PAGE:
Department of Energy Argonne National Laboratory Office of Science NEWTON's Homepage NEWTON's Homepage
NEWTON, Ask A Scientist!
NEWTON Home Page NEWTON Teachers Visit Our Archives Ask A Question How To Ask A Question Question of the Week Our Expert Scientists Volunteer at NEWTON! Frequently Asked Questions Referencing NEWTON About NEWTON About Ask A Scientist Education At Argonne Purifying Water and Media Size
Name: Bakhtiyar
Status: Other
Grade: Other
Location: N/A
Country: United States
Date: April 2006


Question:
I saw the media inside a filter in a water plant that serves potable water to people. It was sand and gravel (of deferent grades), but did not understand why the sand is at the top and the big gravel (about 38-50mm) is at the bottom. I think that the big gravel should be up to filter the water that goes to the smaller gravel under it and then to the smaller and so on until it reaches the sand, which should be the last level of filtering. Please explain.



Replies:
The different levels of gravel are to help filter out the water AND keep the sand and gravel in the tank. By having the larger media at the bottom where the water comes out, you allow a large amount of water to be released without that much of a pressure drop. As you go towards the top of the tank, the gravel and sand become finer in grain size, thus increasing the filtering capability and the pressure drop. The piping at the bottom of the tank has large holes in it to allow the water to be released. If the fine sand was in the bottom, then the sand would go out the pipe with the water. You could make the holes smaller, but it would take a large pressure drop to get the water out without letting the sand go out the bottom. By stacking up the gravel and sand at different grain sizes, you gradually build up to a fine grain size while still keeping the sand and gravel in the tank and minimizing pressure drop.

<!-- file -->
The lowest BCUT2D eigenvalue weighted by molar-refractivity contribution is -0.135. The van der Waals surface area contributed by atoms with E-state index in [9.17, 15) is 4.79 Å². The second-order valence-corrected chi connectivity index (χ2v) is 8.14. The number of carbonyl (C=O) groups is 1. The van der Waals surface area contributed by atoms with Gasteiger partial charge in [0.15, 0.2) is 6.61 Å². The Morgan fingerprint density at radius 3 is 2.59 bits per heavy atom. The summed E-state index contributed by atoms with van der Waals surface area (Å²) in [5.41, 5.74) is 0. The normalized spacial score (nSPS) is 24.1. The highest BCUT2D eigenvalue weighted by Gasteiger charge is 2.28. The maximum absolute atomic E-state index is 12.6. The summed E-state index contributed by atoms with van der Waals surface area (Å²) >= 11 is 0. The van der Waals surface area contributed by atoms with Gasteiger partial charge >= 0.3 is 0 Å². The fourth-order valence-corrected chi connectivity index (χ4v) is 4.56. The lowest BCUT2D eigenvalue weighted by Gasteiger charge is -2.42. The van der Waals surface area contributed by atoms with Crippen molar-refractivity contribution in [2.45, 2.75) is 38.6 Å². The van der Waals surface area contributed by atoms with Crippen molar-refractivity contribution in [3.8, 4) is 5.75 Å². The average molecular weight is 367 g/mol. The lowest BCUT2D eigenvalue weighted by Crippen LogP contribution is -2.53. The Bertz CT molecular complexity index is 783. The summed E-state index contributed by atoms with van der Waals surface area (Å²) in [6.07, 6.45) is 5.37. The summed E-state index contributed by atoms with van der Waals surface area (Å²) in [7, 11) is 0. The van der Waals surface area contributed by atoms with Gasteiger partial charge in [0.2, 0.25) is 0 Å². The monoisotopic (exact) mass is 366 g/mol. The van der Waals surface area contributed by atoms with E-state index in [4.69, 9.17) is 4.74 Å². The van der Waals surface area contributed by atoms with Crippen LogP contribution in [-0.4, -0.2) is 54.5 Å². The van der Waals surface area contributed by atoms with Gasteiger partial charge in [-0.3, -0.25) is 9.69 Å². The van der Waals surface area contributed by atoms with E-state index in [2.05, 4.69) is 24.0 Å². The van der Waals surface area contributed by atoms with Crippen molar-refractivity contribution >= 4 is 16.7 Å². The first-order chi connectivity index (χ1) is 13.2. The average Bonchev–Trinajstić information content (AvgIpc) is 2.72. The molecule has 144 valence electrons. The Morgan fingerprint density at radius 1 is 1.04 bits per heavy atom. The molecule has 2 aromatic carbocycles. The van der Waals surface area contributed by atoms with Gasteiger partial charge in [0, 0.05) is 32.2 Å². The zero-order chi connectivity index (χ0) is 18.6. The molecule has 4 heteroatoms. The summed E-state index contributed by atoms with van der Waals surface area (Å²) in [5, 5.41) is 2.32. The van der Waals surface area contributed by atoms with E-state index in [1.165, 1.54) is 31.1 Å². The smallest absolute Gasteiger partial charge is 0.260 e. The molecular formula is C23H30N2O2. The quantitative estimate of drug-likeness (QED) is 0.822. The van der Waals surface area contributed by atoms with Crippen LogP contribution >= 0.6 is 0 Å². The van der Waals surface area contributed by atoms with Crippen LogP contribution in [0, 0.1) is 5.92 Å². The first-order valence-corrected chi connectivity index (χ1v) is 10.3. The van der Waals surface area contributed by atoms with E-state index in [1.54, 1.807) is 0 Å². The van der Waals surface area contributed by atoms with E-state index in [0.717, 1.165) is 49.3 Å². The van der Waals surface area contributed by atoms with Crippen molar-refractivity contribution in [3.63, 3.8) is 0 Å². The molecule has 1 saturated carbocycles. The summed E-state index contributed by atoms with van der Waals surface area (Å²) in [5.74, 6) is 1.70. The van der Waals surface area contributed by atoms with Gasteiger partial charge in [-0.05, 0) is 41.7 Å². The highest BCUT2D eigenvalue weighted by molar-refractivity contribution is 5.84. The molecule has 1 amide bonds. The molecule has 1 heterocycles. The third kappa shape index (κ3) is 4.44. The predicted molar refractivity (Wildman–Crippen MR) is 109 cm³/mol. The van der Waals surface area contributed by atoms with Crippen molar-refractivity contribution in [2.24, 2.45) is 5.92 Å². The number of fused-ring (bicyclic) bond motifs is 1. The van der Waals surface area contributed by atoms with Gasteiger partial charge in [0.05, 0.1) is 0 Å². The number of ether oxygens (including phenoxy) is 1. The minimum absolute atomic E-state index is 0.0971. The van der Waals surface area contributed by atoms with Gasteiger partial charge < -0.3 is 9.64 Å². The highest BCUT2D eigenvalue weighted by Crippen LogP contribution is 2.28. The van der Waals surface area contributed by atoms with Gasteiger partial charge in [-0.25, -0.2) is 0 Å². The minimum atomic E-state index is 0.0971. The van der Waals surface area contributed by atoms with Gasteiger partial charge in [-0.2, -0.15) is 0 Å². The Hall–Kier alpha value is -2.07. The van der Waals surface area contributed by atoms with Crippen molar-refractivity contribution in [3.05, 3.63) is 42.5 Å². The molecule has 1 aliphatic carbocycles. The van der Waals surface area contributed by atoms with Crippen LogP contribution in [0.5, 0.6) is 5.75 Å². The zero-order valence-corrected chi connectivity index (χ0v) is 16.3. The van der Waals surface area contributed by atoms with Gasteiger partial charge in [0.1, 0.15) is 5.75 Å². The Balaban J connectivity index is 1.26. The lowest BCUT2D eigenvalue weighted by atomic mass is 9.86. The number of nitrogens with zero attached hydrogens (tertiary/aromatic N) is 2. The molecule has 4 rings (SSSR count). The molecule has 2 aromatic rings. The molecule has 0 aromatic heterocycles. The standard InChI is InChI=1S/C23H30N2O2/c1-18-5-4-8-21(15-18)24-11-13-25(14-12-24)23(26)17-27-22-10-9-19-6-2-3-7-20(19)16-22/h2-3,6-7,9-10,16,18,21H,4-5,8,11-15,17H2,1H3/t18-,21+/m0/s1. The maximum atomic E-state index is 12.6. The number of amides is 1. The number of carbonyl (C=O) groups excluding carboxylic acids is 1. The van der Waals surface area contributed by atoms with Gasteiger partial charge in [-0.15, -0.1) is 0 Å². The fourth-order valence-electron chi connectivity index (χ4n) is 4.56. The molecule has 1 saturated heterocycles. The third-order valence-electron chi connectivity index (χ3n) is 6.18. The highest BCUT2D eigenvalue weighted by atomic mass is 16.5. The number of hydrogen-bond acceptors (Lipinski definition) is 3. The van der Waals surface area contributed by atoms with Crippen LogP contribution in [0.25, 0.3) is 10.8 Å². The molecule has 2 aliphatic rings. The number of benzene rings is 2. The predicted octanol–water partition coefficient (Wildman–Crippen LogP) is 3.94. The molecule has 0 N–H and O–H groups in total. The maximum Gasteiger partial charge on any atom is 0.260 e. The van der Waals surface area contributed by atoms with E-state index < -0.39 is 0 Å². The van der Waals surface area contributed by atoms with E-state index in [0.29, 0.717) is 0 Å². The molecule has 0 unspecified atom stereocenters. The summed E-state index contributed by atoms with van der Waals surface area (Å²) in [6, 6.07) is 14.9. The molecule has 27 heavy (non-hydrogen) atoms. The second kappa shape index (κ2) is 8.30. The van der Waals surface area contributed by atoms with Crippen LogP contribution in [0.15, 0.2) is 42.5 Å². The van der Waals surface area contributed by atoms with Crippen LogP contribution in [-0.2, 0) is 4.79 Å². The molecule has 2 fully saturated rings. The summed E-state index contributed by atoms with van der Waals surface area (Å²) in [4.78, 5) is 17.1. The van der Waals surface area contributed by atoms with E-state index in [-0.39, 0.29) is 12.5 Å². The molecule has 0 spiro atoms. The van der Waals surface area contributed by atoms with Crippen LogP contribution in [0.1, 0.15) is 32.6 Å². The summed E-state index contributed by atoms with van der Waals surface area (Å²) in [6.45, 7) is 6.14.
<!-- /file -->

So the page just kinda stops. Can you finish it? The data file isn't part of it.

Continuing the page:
Hope this helps, and thanks for using Newton.

Regards,

Christopher Murphy, P.E.
Air Force Research Laboratory



Click here to return to the Engineering Archives

NEWTON is an electronic community for Science, Math, and Computer Science K-12 Educators, sponsored and operated by Argonne National Laboratory's Educational Programs, Andrew Skipor, Ph.D., Head of Educational Programs.

For assistance with NEWTON contact a System Operator (help@newton.dep.anl.gov), or at Argonne's Educational Programs

NEWTON AND ASK A SCIENTIST
Educational Programs
Building 360
9700 S. Cass Ave.
Argonne, Illinois
60439-4845, USA
Update: June 2012
Weclome To Newton

Argonne National Laboratory